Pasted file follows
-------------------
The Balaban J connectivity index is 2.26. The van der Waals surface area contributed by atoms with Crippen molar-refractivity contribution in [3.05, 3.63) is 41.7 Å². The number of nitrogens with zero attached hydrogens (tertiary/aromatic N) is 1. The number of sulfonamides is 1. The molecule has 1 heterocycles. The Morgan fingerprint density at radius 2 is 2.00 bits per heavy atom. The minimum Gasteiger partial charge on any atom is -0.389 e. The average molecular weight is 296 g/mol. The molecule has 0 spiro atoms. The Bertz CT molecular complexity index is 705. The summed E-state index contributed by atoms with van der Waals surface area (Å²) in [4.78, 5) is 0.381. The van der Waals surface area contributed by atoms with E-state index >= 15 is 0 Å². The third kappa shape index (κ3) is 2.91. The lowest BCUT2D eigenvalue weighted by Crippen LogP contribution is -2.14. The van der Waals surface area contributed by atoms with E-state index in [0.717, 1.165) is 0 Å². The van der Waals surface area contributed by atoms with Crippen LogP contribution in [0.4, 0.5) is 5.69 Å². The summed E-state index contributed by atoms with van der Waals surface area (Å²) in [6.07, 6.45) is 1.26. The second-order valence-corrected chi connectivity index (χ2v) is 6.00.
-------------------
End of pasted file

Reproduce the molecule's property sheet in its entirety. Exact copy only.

The Balaban J connectivity index is 2.26. The van der Waals surface area contributed by atoms with Crippen molar-refractivity contribution in [3.05, 3.63) is 41.7 Å². The number of nitrogens with zero attached hydrogens (tertiary/aromatic N) is 1. The number of sulfonamides is 1. The molecule has 1 heterocycles. The Morgan fingerprint density at radius 2 is 2.00 bits per heavy atom. The minimum Gasteiger partial charge on any atom is -0.389 e. The average molecular weight is 296 g/mol. The molecule has 0 spiro atoms. The Bertz CT molecular complexity index is 705. The summed E-state index contributed by atoms with van der Waals surface area (Å²) in [4.78, 5) is 0.381. The van der Waals surface area contributed by atoms with E-state index >= 15 is 0 Å². The third kappa shape index (κ3) is 2.91. The lowest BCUT2D eigenvalue weighted by Crippen LogP contribution is -2.14. The van der Waals surface area contributed by atoms with E-state index in [0.717, 1.165) is 0 Å². The van der Waals surface area contributed by atoms with Crippen LogP contribution in [0.4, 0.5) is 5.69 Å². The summed E-state index contributed by atoms with van der Waals surface area (Å²) in [6.07, 6.45) is 1.26. The second-order valence-corrected chi connectivity index (χ2v) is 6.00.